When I was in high school, we had a bi-yearly tradition which involved the taking of the famous panoramic photo. A special camera crew would come out to our small town–and very small high school—and cram us all in together on two or three sets of bleachers as we smoothed out our hair and donned what we thought were cool shades.
We were told to stand very still (although there was usually someone who waited until the camera had moved past them and then they ran behind everybody to the other side so they were actually in the shot twice) while the camera moved slowly to get one long image of several hundred kids.
Many weeks later we were all presented with our own very long, horizontal, rolled up photo featuring the whole school. Still enjoyed many years later—and still posted on Facebook with mirth and memories—I was reminded of the process upon hearing of Grupo Sicnova’s announcement today. They have come to the end of one large mission in showing off some major 3D printing chops, as well as bringing some futuristic technology to a rural area—something that’s happening more and more.
3D printing has obviously torn the lid off traditional technology and ways of producing items, as well as offering a futuristic portal for makers, into the innovative culture of 3D printing. As the color TV and the internet and the cell phone slowly wound their way into nearly every nook and cranny of the world, so did the incredible innovation of digital design and 3D printing—and Spain’s Grupo Sicnova took to a small village to make a big display of what the technology can do.
With many villagers in Torrequebradilla now sporting their own clonesculturas, we can see that Spanish firm Grupo Sicnova has followed through on their stunning promise to 3D print an entire community. Thanks to their CloneScan3D, an enormous 3D scanner, they’ve been able to perform a whopping 318 scans in one day. That covered all the inhabitants of Torrequebradilla, as we reported on previously (For more on the previous history of this story and Group Sicnova, click here).
Today, Grupo Sicnova was able to announce and unveil the first ‘3D town.’ Coming through with the technology of the CloneScan3D, each of the villagers received the product of the scan with their own individualized, 3D printed figures. In another example of how technology is moving at rapid speed, the CloneScan3D is able to make a 3D scan as quickly as a camera snaps a photo. Scanning takes a total of 15 seconds, with the image rendered within 90 seconds.
“Our goal is to make possible to see that everybody gets their own 3D model,” says Ángel Llavero, CEO of Grupo Sicnova, who also remarks on the remarks on the present and future possibilities of 3D printing and 3D scanning, from medical applications to buying custom clothing or just having a 3D portrait of your beloved ones.
This 3D scanning wonder was designed by the team’s engineers, responsible for making the iron and aluminum structure, which is portable, obviously. It measures 1.90m x 2.07 m x 2.55m, and is equipped with a system of infrared sensors which automatically scan a person once their height has been entered into the controls for the CloneScan3D. The scanner is distributed throughout Spain by Sicnova 3D stores.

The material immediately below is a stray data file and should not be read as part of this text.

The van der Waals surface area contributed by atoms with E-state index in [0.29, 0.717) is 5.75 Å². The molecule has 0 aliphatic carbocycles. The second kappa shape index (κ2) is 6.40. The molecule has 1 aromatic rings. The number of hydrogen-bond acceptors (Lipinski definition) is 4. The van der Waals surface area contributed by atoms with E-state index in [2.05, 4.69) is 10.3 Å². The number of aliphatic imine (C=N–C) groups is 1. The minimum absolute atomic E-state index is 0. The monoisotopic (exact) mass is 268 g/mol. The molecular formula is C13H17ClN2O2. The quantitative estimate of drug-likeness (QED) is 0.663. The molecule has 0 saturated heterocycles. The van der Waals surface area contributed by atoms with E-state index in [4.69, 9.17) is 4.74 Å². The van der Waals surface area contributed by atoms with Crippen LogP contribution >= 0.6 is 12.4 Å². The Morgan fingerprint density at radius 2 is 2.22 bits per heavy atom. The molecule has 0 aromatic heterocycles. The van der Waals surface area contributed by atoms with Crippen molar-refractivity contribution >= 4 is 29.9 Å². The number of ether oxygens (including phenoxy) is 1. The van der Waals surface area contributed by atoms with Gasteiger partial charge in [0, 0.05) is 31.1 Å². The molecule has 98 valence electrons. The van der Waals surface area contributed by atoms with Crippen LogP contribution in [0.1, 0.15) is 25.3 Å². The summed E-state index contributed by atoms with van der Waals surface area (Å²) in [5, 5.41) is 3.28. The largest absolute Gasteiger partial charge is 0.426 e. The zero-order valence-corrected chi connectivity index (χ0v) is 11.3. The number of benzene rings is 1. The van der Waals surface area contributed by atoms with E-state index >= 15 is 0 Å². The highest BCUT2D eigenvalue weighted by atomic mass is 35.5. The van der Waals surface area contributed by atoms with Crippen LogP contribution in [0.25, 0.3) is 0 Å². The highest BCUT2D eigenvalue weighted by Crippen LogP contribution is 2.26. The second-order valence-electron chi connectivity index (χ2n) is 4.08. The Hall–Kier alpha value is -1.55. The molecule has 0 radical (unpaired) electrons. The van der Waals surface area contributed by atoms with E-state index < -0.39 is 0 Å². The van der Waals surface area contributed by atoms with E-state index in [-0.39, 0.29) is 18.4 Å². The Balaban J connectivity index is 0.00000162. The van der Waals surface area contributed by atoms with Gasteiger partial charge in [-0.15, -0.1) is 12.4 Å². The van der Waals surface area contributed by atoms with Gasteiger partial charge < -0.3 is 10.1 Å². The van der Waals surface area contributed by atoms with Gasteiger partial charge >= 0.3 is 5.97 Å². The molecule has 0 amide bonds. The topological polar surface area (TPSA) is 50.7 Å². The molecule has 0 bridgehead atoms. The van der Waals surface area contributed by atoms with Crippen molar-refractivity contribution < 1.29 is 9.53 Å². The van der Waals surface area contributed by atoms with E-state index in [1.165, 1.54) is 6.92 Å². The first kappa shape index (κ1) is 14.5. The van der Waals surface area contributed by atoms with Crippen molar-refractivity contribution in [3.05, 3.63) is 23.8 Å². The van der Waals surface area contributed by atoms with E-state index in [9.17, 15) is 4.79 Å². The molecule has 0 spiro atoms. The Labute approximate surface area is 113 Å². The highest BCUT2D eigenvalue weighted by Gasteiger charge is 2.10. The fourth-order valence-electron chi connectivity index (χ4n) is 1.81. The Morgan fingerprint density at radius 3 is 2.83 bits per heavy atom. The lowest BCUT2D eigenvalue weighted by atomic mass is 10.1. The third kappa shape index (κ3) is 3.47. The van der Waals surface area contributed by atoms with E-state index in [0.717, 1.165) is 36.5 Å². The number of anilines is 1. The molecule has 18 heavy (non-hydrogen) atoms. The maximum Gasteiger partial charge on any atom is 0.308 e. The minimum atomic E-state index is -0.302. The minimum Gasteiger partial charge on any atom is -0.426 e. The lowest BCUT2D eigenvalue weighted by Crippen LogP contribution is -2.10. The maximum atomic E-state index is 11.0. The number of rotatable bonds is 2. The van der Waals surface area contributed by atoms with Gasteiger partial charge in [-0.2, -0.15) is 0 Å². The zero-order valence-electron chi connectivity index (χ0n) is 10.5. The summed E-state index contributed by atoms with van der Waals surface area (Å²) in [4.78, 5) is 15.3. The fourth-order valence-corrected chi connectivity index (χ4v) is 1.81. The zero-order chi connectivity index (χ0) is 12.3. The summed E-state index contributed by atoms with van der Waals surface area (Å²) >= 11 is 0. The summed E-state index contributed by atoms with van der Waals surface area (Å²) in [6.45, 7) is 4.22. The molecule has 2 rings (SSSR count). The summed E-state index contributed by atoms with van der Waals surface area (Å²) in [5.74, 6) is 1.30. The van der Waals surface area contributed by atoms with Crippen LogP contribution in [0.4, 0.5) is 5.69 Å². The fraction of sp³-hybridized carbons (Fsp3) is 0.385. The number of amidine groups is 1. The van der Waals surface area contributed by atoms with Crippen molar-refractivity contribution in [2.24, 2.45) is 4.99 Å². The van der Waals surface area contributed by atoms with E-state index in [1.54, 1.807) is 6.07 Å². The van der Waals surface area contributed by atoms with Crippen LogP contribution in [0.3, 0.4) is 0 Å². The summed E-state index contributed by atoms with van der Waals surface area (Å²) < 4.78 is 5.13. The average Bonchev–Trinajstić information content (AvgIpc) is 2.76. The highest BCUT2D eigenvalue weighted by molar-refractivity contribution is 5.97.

If it only takes one day to scan a whole village—what’s next—and where? We’ll be keeping an eye out to see how they top this latest feat as Grupo Sicnova has announced that they will be offering several other events where participants will receive free 3D models in cooperation with Tr3sDland, a commercial partner of Grupo Sicnova, which also boasts CloneScan3D unit in each of their stores, where everyone can get their own 3D digital image for free.
Would you like to be immortalized in 3D print? How do you think this technology makes an impact in a small village like Torrequebradilla? Tell us your thoughts in the 3D Torrequebradilla Printed Miniatures forum over at 3DPB.com.
You May Also Like
3D Printing News Briefs, August 25, 2021: Software Beta, Self-Replicating Printer, & More
We’re starting with materials in today’s 3D Printing News Briefs, as XJet as announced the commercial availability of alumina ceramic. Moving on, Raise3D has announced the ideaMaker 4.2.0 beta, and...
Facility for Mass Roll-to-Roll 3D Printing to Be Opened by MIT Spinout
Massachusetts manufacturing startup OPT Industries uses automation engineering, computational design, and materials science to develop and manufacture customizable functional materials for 3D printing. The MIT spinout company became well-known for its...
3D Printed Sensor Created by Fraunhofer and ARBURG
One of the many Holy Grails of 3D printing is the ability to 3D print fully functional items in a single build process. Companies like Inkbit and Sakuu are after...
Inkbit Raises $30M in Series B Funding, Plans to Expand Production of 3D Printing System
MIT spinout Inkbit has raised $30 million in a Series B funding round led by venture capital firm Phoenix Venture Partners (PVP). The company intends to use the funds to...
View our broad assortment of in house and third party products.